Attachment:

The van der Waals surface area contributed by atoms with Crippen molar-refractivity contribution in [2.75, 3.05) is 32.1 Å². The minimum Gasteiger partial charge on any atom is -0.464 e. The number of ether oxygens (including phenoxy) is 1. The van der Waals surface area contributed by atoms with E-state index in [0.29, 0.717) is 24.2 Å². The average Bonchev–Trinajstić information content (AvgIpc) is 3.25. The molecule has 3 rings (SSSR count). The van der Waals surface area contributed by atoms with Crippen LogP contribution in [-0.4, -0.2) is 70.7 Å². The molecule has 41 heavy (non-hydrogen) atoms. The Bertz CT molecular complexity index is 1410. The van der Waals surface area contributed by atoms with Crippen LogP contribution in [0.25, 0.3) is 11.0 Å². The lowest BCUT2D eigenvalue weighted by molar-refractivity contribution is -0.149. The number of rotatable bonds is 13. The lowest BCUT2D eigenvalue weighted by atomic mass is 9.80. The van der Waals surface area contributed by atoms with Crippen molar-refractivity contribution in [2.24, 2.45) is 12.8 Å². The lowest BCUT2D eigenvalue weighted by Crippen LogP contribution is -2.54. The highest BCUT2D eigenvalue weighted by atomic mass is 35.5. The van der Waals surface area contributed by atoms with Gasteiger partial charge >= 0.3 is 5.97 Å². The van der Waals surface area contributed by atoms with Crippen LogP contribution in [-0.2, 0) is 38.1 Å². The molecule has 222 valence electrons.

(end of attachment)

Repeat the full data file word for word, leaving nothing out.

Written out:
The van der Waals surface area contributed by atoms with Crippen molar-refractivity contribution in [2.75, 3.05) is 32.1 Å². The minimum Gasteiger partial charge on any atom is -0.464 e. The number of ether oxygens (including phenoxy) is 1. The van der Waals surface area contributed by atoms with E-state index in [0.29, 0.717) is 24.2 Å². The average Bonchev–Trinajstić information content (AvgIpc) is 3.25. The molecule has 3 rings (SSSR count). The van der Waals surface area contributed by atoms with Crippen LogP contribution in [-0.4, -0.2) is 70.7 Å². The molecule has 41 heavy (non-hydrogen) atoms. The Bertz CT molecular complexity index is 1410. The van der Waals surface area contributed by atoms with Crippen LogP contribution in [0.25, 0.3) is 11.0 Å². The lowest BCUT2D eigenvalue weighted by molar-refractivity contribution is -0.149. The number of rotatable bonds is 13. The lowest BCUT2D eigenvalue weighted by atomic mass is 9.80. The van der Waals surface area contributed by atoms with Crippen molar-refractivity contribution in [2.24, 2.45) is 12.8 Å². The lowest BCUT2D eigenvalue weighted by Crippen LogP contribution is -2.54. The highest BCUT2D eigenvalue weighted by atomic mass is 35.5. The van der Waals surface area contributed by atoms with Gasteiger partial charge >= 0.3 is 5.97 Å². The van der Waals surface area contributed by atoms with Crippen LogP contribution in [-0.2, 0) is 38.1 Å². The molecule has 222 valence electrons.